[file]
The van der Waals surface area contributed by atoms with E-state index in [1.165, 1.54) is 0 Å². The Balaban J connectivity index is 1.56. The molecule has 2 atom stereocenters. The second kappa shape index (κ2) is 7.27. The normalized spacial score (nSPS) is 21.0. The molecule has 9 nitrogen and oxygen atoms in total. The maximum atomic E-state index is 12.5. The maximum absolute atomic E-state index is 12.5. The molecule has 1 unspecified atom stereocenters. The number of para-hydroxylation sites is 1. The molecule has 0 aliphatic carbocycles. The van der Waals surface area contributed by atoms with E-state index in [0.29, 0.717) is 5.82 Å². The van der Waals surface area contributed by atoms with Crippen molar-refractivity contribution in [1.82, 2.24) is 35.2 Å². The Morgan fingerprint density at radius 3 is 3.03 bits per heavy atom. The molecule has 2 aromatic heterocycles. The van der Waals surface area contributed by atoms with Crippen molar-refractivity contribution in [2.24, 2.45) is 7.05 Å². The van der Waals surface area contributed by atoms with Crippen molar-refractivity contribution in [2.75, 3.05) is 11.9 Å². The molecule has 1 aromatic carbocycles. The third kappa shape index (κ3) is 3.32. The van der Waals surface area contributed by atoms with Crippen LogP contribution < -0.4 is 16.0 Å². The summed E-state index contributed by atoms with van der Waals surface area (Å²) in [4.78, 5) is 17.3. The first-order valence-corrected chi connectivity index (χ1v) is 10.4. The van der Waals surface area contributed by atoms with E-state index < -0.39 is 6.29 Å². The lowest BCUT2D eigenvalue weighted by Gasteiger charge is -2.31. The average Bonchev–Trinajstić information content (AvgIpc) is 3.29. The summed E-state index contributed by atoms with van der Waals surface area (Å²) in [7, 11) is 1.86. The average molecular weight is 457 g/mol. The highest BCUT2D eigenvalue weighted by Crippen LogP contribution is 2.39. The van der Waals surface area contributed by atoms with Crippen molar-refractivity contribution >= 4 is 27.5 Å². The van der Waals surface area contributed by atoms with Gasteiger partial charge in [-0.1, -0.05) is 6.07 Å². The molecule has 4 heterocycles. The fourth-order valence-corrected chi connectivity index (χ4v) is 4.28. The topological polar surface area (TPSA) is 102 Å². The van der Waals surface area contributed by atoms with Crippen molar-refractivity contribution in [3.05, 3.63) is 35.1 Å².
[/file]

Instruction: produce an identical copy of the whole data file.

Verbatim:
The van der Waals surface area contributed by atoms with E-state index in [1.165, 1.54) is 0 Å². The Balaban J connectivity index is 1.56. The molecule has 2 atom stereocenters. The second kappa shape index (κ2) is 7.27. The normalized spacial score (nSPS) is 21.0. The molecule has 9 nitrogen and oxygen atoms in total. The maximum atomic E-state index is 12.5. The maximum absolute atomic E-state index is 12.5. The molecule has 1 unspecified atom stereocenters. The number of para-hydroxylation sites is 1. The molecule has 0 aliphatic carbocycles. The van der Waals surface area contributed by atoms with E-state index in [0.29, 0.717) is 5.82 Å². The van der Waals surface area contributed by atoms with Crippen molar-refractivity contribution in [1.82, 2.24) is 35.2 Å². The Morgan fingerprint density at radius 3 is 3.03 bits per heavy atom. The molecule has 2 aromatic heterocycles. The van der Waals surface area contributed by atoms with Crippen molar-refractivity contribution in [2.24, 2.45) is 7.05 Å². The van der Waals surface area contributed by atoms with Crippen molar-refractivity contribution in [2.75, 3.05) is 11.9 Å². The molecule has 1 aromatic carbocycles. The third kappa shape index (κ3) is 3.32. The van der Waals surface area contributed by atoms with Crippen LogP contribution < -0.4 is 16.0 Å². The summed E-state index contributed by atoms with van der Waals surface area (Å²) in [4.78, 5) is 17.3. The first-order valence-corrected chi connectivity index (χ1v) is 10.4. The van der Waals surface area contributed by atoms with E-state index < -0.39 is 6.29 Å². The lowest BCUT2D eigenvalue weighted by Gasteiger charge is -2.31. The average Bonchev–Trinajstić information content (AvgIpc) is 3.29. The summed E-state index contributed by atoms with van der Waals surface area (Å²) in [7, 11) is 1.86. The average molecular weight is 457 g/mol. The highest BCUT2D eigenvalue weighted by Crippen LogP contribution is 2.39. The van der Waals surface area contributed by atoms with Crippen molar-refractivity contribution >= 4 is 27.5 Å². The van der Waals surface area contributed by atoms with Gasteiger partial charge in [-0.1, -0.05) is 6.07 Å². The molecule has 4 heterocycles. The fourth-order valence-corrected chi connectivity index (χ4v) is 4.28. The topological polar surface area (TPSA) is 102 Å². The van der Waals surface area contributed by atoms with Crippen molar-refractivity contribution in [3.05, 3.63) is 35.1 Å².